Back in 2003, when we were writing the 2004 World Development Report, Making Services Work for Poor People, we had no idea that it would spawn so much research, innovation, debate and changes in the delivery of basic services. Last week, we had a fascinating conference, in collaboration with the Overseas Development Institute, to review this work, and chart the agenda for the coming decade. Being a blogger, I wanted to speak about what WDR2004 got wrong, but some of my teammates suggested I should start by describing what we got right. So here are three ways WDR2004 changed the conversation about service delivery (what we got wrong will be the next post).
Services are particularly failing poor people. Outcomes—child mortality, educational attainment, access to clean water, etc.—are significantly worse for the poorest 20 percent compared with the richest 20 percent. And service delivery fails where poor people live—in rural Uganda, public-school teachers are absent about 30 percent of the time; in Bihar (India’s poorest state), doctors are absent from public clinics 67 percent of the time. While this point was even in the title of the report, it has taken on particular salience in light of the discussions about inequality today.
Poor people may be stuck in a low-level political equilibrium because political support for improving services is weak. The middle- and upper-classes have opted out of the system: they send their children to private schools, pay for high-quality medical care, and have their own electricity generators and wells. Even the poor may not lobby for change because they have found ways of coping: they buy water from water vendors (at 5-16 times the meter rate); they organize private schools that charge “a dime a day.” Champaben, the Gujarati woman I lived and worked with as part of my Village Immersion Program, took her sick child to an unqualified, private doctor because the doctor in the free public clinic “was never there.” When I asked why he was never there, she replied, “Because the rains didn’t come this year.” If poor people think that absentee doctors are due to a failure of the weather rather than of public policy, politicians have little incentive to campaign for improved public services, and the system perpetuates itself.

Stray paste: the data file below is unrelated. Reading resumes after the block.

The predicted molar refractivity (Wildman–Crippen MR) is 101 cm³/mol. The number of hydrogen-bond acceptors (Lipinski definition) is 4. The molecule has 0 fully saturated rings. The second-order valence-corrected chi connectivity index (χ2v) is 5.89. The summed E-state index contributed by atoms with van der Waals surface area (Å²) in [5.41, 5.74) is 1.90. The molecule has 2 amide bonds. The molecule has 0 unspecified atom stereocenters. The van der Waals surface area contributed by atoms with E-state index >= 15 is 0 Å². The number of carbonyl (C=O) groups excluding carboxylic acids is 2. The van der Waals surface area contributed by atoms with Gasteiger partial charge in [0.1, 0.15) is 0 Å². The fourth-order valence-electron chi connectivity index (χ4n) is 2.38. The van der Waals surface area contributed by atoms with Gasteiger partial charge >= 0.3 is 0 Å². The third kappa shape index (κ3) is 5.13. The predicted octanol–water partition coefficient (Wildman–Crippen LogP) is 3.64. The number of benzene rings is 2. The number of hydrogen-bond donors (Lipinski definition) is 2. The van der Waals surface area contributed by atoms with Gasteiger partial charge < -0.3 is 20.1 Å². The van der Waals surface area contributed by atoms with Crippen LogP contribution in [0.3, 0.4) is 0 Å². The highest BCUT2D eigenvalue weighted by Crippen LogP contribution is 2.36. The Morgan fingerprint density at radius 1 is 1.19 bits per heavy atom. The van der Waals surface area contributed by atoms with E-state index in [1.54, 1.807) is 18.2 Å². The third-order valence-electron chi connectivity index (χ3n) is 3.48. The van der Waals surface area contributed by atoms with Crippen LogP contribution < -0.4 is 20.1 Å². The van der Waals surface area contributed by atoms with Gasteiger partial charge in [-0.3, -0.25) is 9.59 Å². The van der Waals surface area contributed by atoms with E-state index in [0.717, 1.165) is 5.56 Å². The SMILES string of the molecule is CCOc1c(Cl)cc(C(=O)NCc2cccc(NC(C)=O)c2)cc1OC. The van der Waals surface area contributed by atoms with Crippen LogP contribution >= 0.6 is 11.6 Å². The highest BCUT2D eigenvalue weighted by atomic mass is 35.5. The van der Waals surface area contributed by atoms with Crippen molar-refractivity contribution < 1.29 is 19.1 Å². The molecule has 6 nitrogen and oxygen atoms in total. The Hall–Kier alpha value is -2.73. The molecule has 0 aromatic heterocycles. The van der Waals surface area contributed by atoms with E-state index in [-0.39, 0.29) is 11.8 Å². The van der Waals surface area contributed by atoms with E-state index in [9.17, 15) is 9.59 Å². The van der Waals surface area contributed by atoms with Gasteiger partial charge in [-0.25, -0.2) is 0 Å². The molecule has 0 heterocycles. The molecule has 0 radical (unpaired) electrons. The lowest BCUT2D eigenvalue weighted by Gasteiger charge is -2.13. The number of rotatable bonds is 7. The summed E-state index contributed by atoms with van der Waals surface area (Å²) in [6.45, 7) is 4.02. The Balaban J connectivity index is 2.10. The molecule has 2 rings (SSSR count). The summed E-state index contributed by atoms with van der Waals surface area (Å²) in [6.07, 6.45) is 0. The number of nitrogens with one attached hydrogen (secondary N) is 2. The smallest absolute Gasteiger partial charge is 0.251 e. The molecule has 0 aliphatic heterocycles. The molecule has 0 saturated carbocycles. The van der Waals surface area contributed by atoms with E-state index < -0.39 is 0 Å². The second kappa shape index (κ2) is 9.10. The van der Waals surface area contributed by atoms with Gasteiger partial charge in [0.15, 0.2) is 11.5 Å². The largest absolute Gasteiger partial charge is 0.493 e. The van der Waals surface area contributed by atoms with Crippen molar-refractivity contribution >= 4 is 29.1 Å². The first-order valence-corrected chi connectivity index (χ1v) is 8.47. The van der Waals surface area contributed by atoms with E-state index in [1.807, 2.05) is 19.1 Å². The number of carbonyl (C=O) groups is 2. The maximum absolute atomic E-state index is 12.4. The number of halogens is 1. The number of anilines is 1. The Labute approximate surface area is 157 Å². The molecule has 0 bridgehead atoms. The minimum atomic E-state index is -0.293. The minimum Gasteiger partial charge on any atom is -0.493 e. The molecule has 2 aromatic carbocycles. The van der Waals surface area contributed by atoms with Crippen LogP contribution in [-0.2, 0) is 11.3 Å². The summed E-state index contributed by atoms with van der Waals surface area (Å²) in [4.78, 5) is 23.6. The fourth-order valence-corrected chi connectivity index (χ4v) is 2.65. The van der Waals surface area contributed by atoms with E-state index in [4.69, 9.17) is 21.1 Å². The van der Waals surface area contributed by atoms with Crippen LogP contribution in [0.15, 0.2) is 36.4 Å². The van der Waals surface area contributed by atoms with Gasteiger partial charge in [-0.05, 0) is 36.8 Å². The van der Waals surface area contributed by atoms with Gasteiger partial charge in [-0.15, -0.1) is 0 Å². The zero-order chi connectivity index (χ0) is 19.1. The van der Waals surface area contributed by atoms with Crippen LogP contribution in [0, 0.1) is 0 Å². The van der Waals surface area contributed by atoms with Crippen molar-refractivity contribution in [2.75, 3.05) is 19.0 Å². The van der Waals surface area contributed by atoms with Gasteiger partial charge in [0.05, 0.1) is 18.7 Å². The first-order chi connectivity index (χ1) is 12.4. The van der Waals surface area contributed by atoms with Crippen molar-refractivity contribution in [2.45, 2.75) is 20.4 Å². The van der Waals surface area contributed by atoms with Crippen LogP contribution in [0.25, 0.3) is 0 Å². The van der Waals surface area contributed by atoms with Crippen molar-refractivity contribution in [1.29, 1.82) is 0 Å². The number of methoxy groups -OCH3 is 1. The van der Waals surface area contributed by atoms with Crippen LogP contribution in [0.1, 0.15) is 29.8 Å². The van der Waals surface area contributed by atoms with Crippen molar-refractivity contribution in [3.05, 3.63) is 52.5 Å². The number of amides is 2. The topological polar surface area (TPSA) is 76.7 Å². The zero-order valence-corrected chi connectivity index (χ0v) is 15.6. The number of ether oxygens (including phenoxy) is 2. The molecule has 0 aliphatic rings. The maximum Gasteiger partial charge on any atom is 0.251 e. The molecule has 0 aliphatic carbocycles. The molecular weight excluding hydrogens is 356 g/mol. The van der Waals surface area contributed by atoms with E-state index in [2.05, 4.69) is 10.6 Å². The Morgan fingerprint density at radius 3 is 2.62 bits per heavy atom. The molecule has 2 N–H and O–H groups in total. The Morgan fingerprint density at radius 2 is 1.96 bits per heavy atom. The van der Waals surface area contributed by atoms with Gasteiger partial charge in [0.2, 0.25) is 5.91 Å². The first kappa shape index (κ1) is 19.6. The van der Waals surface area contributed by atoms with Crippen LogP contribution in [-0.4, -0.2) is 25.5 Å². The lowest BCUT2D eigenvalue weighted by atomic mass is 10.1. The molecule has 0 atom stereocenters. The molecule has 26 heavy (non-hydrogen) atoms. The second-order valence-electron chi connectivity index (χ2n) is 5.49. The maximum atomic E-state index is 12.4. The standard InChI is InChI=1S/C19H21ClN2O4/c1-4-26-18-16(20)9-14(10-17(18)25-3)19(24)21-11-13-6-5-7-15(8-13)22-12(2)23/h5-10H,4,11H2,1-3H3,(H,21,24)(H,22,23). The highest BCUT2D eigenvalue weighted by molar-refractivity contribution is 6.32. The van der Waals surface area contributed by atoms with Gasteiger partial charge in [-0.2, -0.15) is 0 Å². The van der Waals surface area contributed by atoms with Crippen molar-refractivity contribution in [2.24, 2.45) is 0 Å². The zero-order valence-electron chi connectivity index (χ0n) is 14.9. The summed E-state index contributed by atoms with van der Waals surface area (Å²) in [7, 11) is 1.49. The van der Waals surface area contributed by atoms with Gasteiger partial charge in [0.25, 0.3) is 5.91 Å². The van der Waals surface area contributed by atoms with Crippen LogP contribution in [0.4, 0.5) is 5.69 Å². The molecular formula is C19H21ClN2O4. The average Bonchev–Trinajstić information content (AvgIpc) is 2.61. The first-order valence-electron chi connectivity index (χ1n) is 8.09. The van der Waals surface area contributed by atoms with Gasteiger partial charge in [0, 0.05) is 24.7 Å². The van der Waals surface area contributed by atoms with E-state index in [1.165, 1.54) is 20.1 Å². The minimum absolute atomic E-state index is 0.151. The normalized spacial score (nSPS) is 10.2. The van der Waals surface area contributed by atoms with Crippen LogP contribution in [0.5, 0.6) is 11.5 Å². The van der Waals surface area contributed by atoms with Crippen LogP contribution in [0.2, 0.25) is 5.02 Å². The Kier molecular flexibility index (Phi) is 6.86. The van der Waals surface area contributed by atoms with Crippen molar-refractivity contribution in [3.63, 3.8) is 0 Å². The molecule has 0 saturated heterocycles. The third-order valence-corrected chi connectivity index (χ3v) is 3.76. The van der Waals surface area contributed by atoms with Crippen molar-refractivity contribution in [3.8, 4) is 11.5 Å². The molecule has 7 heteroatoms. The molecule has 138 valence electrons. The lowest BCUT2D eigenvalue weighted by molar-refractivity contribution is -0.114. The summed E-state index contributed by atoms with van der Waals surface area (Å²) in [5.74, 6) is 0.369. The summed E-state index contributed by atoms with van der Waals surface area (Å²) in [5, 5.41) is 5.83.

Money is not the solution. Almost all cross-country studies that control for per-capita income find no relationship between public spending on health and education, and health and education outcomes, such as child mortality and primary completion rates. Within-country studies explain why. These subsidies accrue mainly to the non-poor: the lion’s share of public health spending, for instance, goes for hospitals, which are located in urban areas. Even the small share that goes towards primary clinics or schools often “leaks” (in Chad, the leakage rate for non-wage public health spending is 99 percent). The wage spending goes to teachers and doctors who are absent about 20-40 percent of the time. When present, doctors in Tanzania and Senegal spend a total of 29 and 39 minutes a day seeing patients; in Delhi, unqualified private doctors (sometimes referred to as “quacks”) give better quality service than the qualified public doctors. In light of this evidence, if someone suggests that with, say, an additional $57 billion in aid, we can reach the Millennium Development Goals—don’t believe them!